RFE/RL, August 15, 2012
In Afghanistan, Scandal Erupts Over Changing Street Name To Honor Iranians
Provincial officials in northern Afghanistan have asked the central government in Kabul to decide whether a street in Mazar-e Sharif should be named after a group of Iranian diplomats killed there in 1998.
The move, announced in a statement by the Administrative Council of Balkh Province, comes after a scandal erupted over reports that the street with Iran's former consulate building in Mazar-e Sharif already had been renamed Martyrs of the Consulate of the Islamic Republic of Iran without approval from Kabul.
If the Afghan Ministry of Information and Culture blocks the proposed name change, the affair is likely to rekindle an old dispute and damage relations between Tehran and Kabul.
But formal approval of the name change risks angering the many Afghans who view the Iranian diplomats as spies who had tried to divide Afghanistan along sectarian lines in order to create a Shi'ite-dominated buffer state on Iran's eastern border.
Eight Iranian diplomats and an employee of Iran's state-run IRNA news agency were killed at the Iranian consulate building in August 1998 when Mazar-e Sharif was overrun by Taliban fighters.
A senior Taliban official at the time -- Wakil Ahmad Mutawakil -- initially said Taliban investigators concluded that the Iranians were killed by "renegade forces" who acted without orders from the Taliban leadership. Later, the Taliban denied any involvement in their deaths.
Abu Muslim-i Khorasani Street in Mazar-e Sharif could be renamed in honor of a group of slain Iranian diplomats. (Photo: RFE/RL)
Tehran has always blamed the killings on the Taliban, saying it also held Pakistan's government partly responsible because Islamabad had vouched for the safety of the diplomats before Mazar-e Sharif fell to the Taliban.
Reports of the street name being changed to honor the slain Iranians emerged last week in an announcement by Iran's Foreign Ministry.
By August 12, the story had boiled over into an angry debate on the floor of the Afghan parliament.
"The people who were killed there may have been spies, but now they name the roads in their honor," said Mohammad Akbar Stanikzai, an independent member of parliament from Logar Province. "If you see how Afghans in Iran are not allowed to attend Friday Prayers, how they don't have permission to attend the religious schools, or how Iran executes innocent Afghans, it is shameful for us to rename our streets in honor of their spies."
In fact, the administrators of Balkh Province say the original request to change the name of the street was made by the Iranian government, which had itself renamed a street in Tehran after the slain Afghan anti-Taliban commander Ahmad Shah Masud.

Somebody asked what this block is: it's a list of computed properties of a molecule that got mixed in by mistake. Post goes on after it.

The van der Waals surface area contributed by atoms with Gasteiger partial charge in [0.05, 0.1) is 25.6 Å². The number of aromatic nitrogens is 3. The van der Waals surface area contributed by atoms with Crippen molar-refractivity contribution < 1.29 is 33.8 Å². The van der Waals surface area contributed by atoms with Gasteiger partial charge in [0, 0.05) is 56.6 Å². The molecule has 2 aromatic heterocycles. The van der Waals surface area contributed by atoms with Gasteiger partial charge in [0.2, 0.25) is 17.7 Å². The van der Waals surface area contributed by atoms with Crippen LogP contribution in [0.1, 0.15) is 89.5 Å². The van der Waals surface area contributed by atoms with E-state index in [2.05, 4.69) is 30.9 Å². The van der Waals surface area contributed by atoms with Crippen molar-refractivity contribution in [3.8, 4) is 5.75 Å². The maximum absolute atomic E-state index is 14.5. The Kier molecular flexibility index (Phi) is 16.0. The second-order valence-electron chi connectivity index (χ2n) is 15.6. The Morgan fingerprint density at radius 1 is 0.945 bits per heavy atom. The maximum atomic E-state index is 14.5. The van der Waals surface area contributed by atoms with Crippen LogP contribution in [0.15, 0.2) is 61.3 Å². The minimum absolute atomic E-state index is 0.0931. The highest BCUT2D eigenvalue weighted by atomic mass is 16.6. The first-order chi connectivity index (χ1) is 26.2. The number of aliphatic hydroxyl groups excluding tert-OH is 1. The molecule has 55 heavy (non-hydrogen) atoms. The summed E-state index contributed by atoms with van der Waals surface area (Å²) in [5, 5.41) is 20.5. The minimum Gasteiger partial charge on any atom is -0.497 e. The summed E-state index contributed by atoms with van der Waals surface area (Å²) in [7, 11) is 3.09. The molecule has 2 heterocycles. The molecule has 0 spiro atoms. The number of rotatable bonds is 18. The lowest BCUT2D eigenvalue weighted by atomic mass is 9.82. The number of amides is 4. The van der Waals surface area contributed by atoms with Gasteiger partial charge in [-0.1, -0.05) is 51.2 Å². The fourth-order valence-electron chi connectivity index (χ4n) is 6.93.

Balkh's governor, Atta Mohammad Noor, is said to have backed the change and forwarded it to the provincial council for their approval in order to recognize "the services and cooperation of the friendly country of Iran with the people of Afghanistan" during the Soviet occupation of Afghanistan and resistance against the Taliban regime.
'An Insult' To Afghan Culture
It was after the debates in parliament that Balkh's provincial council admitted the name change also requires approval from the Information and Culture Ministry in Kabul.
Afghan analyst Razaq Mamoon told RFE/RL's Radio Free Afghanistan that a majority of the Afghan people oppose the name change.
"This is an extraordinary decision and it is not compatible with Afghanistan's laws," Mamoon says. "It will be opposed by a majority of the people. The reason is that the street named after Abu Muslim-i Khorasani [the current name of the street] is a central road of the city. Naming it to honor nine or 10 Iranian spies will be an insult to Abu Muslim-i Khorasani and Afghan culture."
Tehran has long been accused of playing a double game in Afghanistan -- helping Afghan Shi'ites while allegedly working to destabilize the larger Sunni Afghan community.
Relations between Kabul and Tehran have been strained in recent years due to Iran's toughened immigration policy, which has led to the repatriation of many Afghan asylum seekers.
Although Iran has hosted a large number of Afghan refugees since the early 1980s, it has tried to repatriate those still in Iran as soon as possible.
Angry demonstrations have been sparked in Afghanistan by public executions of Afghan citizens in the streets of Iran.
There also have been many reports alleging that Iran's Islamic Revolutionary Guards Corps has been training Afghan militants inside Iran to carry out terrorist attacks back in Afghanistan.
Written by RFE/RL correspondent Ron Synovitz in Prague, based on reporting by RFE/RL's Radio Free Afghanistan in Mazar-e Sharif and Kabul
Characters Count: 5719